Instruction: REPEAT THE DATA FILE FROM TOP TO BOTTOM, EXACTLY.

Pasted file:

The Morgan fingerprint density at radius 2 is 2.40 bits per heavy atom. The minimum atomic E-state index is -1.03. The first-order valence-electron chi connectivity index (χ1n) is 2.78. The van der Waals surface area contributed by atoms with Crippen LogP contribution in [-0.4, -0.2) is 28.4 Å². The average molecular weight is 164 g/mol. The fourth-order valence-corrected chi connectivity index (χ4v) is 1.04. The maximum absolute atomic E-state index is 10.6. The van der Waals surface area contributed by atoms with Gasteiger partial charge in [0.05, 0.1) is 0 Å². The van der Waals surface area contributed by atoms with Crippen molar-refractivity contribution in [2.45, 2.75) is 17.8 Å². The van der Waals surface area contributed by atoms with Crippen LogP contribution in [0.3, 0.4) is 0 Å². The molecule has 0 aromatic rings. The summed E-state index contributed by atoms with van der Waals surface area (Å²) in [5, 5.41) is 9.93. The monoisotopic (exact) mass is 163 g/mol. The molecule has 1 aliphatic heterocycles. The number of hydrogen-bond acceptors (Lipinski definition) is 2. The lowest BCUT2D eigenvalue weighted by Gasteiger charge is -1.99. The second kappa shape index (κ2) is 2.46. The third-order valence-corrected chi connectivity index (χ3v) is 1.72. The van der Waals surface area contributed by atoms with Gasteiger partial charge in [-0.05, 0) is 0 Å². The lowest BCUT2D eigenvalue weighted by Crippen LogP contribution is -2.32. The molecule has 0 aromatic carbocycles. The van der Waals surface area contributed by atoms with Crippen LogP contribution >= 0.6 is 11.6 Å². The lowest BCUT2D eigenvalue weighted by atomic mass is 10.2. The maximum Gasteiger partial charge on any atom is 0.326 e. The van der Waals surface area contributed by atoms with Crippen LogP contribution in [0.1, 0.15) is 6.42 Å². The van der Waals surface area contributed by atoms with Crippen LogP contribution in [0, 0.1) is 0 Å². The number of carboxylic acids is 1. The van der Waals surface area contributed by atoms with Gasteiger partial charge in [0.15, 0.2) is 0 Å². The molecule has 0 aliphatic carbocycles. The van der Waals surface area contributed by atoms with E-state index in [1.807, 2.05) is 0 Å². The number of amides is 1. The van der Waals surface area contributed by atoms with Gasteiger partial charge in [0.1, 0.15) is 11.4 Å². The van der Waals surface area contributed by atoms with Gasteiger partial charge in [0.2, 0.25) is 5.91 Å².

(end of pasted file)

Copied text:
The Morgan fingerprint density at radius 2 is 2.40 bits per heavy atom. The minimum atomic E-state index is -1.03. The first-order valence-electron chi connectivity index (χ1n) is 2.78. The van der Waals surface area contributed by atoms with Crippen LogP contribution in [-0.4, -0.2) is 28.4 Å². The average molecular weight is 164 g/mol. The fourth-order valence-corrected chi connectivity index (χ4v) is 1.04. The maximum absolute atomic E-state index is 10.6. The van der Waals surface area contributed by atoms with Gasteiger partial charge in [0.05, 0.1) is 0 Å². The van der Waals surface area contributed by atoms with Crippen molar-refractivity contribution in [2.45, 2.75) is 17.8 Å². The van der Waals surface area contributed by atoms with Crippen LogP contribution in [0.3, 0.4) is 0 Å². The molecule has 0 aromatic rings. The summed E-state index contributed by atoms with van der Waals surface area (Å²) in [5, 5.41) is 9.93. The monoisotopic (exact) mass is 163 g/mol. The molecule has 1 aliphatic heterocycles. The number of hydrogen-bond acceptors (Lipinski definition) is 2. The lowest BCUT2D eigenvalue weighted by Gasteiger charge is -1.99. The second kappa shape index (κ2) is 2.46. The third-order valence-corrected chi connectivity index (χ3v) is 1.72. The van der Waals surface area contributed by atoms with Gasteiger partial charge in [-0.05, 0) is 0 Å². The lowest BCUT2D eigenvalue weighted by Crippen LogP contribution is -2.32. The molecule has 0 aromatic carbocycles. The van der Waals surface area contributed by atoms with Crippen LogP contribution >= 0.6 is 11.6 Å². The lowest BCUT2D eigenvalue weighted by atomic mass is 10.2. The maximum Gasteiger partial charge on any atom is 0.326 e. The van der Waals surface area contributed by atoms with Crippen LogP contribution in [0.1, 0.15) is 6.42 Å². The van der Waals surface area contributed by atoms with Crippen LogP contribution in [0, 0.1) is 0 Å². The number of carboxylic acids is 1. The van der Waals surface area contributed by atoms with Gasteiger partial charge in [0.15, 0.2) is 0 Å². The molecule has 0 aliphatic carbocycles. The van der Waals surface area contributed by atoms with E-state index in [1.807, 2.05) is 0 Å². The number of amides is 1. The van der Waals surface area contributed by atoms with Gasteiger partial charge in [0.1, 0.15) is 11.4 Å². The van der Waals surface area contributed by atoms with Gasteiger partial charge in [0.2, 0.25) is 5.91 Å².